Oceans cover two-thirds of the Earth. Hence it is of no surprise that mankind looks to utilise this vast area to harness renewable energy. DNV GL has determined that offshore wind integrated into smart grids have a critical role to play in accelerating a cost-effective transition to low-carbon power systems, that the world needs to avoid the huge costs and risks of climate change.

Countries with long coastlines have access to a resource with considerable potential to support decarbonisation and sustainable development. India, for example, has a coastline of over 7200 km. The challenge for India is not so much the engineering required to tap offshore wind, but establishing stable policy to reassure investors and developers. Encouragingly, over the last few years renewable energy has drawn increasing attention from the Government of India. By 2022, the government targets 175 GW of renewable energy, compared to 35.7 GW in March 2015.

Prospects for offshore wind are also picking up with the pathfinding FOWIND project which kicked off in late 2013.

Four major reports have been completed so far; the FOWIND Inception report, the Offshore Wind Policy Review and Market Assessment report and the pre-feasibility reports for the states of Gujarat and Tamil Nadu. The reports are establishing a foundation for future projects by identifying options for enhancing commercial, regulatory, market and resource conditions for project development. Besides zone selection, technical, financial and socio-environmental studies were conducted focusing on the key components that make up an offshore wind project. FOWIND is also drawing on experience from other global markets, and in 2014, the project team and Indian stakeholders met with stakeholders from across the wind-energy sector in Germany.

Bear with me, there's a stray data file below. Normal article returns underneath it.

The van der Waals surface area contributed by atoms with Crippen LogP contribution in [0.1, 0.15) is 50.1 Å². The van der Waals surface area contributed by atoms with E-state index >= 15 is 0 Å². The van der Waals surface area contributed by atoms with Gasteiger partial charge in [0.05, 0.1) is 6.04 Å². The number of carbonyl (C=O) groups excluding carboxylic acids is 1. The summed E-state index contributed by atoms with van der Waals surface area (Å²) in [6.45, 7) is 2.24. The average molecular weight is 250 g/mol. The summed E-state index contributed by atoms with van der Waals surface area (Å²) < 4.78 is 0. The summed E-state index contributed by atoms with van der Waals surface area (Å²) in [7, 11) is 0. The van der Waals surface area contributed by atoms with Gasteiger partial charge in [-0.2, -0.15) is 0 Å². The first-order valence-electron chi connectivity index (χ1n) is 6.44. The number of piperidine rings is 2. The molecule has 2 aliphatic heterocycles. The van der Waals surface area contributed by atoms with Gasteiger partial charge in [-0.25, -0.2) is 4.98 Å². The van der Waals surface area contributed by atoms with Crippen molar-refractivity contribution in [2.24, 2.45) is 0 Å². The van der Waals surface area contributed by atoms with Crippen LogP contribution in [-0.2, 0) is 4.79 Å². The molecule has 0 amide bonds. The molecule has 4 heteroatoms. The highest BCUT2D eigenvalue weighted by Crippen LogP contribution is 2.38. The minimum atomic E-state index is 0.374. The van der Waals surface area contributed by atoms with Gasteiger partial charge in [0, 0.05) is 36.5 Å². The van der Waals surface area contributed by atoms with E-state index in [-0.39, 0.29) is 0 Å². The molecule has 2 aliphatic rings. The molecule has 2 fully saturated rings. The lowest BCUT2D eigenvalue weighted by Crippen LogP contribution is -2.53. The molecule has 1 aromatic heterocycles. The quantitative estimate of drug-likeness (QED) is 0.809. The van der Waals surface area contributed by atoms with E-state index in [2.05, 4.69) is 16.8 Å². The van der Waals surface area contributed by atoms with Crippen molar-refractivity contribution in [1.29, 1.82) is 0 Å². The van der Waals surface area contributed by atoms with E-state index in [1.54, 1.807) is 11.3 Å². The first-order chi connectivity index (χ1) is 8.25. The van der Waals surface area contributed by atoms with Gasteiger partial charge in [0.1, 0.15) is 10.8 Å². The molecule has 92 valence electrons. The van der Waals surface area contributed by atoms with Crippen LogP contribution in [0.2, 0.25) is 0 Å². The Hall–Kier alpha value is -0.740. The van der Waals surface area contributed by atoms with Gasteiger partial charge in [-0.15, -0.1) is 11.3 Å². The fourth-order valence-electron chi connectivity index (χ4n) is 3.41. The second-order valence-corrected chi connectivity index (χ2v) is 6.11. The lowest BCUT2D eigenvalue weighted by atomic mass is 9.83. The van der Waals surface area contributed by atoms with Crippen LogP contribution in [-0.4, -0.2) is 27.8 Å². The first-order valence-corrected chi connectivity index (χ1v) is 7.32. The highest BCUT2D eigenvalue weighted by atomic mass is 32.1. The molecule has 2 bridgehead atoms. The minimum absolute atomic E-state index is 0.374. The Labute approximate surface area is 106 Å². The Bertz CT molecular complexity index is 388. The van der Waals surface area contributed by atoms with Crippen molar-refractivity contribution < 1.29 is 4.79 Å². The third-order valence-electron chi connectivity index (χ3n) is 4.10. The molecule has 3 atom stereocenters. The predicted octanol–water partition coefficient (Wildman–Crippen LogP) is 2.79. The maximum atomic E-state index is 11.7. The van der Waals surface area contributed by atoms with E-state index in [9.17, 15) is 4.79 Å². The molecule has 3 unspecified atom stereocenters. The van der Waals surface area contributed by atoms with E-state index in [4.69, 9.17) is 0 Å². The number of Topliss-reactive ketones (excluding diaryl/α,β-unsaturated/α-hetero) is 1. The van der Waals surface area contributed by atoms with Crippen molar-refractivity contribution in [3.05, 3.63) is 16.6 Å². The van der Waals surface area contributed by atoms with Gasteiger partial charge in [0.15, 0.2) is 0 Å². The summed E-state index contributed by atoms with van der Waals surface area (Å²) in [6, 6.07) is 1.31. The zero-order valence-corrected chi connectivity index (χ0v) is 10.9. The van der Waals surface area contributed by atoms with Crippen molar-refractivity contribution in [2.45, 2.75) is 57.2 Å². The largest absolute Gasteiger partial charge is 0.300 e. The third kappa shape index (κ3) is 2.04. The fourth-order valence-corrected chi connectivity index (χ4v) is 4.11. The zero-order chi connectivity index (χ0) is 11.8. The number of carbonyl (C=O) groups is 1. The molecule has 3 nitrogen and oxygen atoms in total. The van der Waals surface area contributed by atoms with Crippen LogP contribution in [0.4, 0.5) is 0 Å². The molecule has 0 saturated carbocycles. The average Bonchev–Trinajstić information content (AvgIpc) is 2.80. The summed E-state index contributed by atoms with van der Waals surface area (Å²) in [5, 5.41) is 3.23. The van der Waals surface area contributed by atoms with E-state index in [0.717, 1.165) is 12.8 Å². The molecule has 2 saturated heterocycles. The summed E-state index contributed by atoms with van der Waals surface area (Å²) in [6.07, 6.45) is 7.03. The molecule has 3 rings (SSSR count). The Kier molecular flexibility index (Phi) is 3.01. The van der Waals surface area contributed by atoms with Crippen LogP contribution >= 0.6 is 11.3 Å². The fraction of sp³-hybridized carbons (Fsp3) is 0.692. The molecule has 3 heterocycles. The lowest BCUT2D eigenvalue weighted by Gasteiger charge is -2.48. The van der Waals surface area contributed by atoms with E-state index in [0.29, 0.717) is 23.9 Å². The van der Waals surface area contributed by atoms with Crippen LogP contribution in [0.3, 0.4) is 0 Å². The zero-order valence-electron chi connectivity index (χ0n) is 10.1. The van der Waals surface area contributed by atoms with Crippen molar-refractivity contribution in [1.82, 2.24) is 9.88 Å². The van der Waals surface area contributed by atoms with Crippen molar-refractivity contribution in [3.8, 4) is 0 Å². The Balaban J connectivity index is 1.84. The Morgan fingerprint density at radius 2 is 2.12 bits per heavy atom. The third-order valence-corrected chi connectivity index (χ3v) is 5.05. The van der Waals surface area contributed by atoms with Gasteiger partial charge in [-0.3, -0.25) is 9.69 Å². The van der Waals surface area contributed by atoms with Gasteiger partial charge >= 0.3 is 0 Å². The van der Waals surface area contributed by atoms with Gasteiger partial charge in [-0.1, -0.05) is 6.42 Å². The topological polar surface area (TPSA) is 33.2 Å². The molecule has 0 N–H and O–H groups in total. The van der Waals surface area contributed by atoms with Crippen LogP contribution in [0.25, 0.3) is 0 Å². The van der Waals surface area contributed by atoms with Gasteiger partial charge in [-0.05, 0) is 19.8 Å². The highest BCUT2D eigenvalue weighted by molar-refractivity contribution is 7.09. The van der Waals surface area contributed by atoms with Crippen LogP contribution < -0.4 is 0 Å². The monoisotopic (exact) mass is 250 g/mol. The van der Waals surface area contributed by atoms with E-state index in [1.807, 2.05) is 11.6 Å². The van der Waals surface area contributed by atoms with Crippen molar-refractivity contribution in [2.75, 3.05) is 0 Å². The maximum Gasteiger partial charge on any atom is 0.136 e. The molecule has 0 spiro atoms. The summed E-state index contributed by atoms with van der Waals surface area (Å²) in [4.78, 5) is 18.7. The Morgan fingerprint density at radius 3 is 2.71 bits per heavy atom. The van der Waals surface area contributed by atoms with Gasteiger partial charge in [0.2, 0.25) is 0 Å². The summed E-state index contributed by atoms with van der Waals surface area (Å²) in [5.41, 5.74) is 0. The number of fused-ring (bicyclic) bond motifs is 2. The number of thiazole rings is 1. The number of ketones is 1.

The project is now entering an intense phase. This year the project is analysing grid integration, port infrastructure and supply chains. The grid study aims to uncover the challenges and options for integration of large-scale offshore wind. Logistics are drawing considerable attention with the goal of avoiding bottlenecks that affect much of the rapidly developing economy.

This year will also see the procurement and installation of LiDAR systems for on-site wind measurement. LiDAR deployment and data acquisition over a minimum of at least one year will provide a starting basis for assessment of wind resource, which will drive to reduce the current high level of uncertainty identified in previous studies. Meanwhile, the Indo-European R&D platform, sponsored by INDIAN AGENCY and the EU AGENCY, will also be initiated to develop long term collaboration between Indian and European institutes.

The FOWIND project is entering a decisive stage preparing the ground for full-scale development. We all look forward to your continued support and advice. We invite you to regularly visit the FOWIND website, www.fowind.in here you can view our latest reports, activity updates, and provide us with your valuable and much appreciated feedback.

Mathias Steck

Regional Manager Asia Pacific,
Energy & Renewables Advisory, at DNV GL

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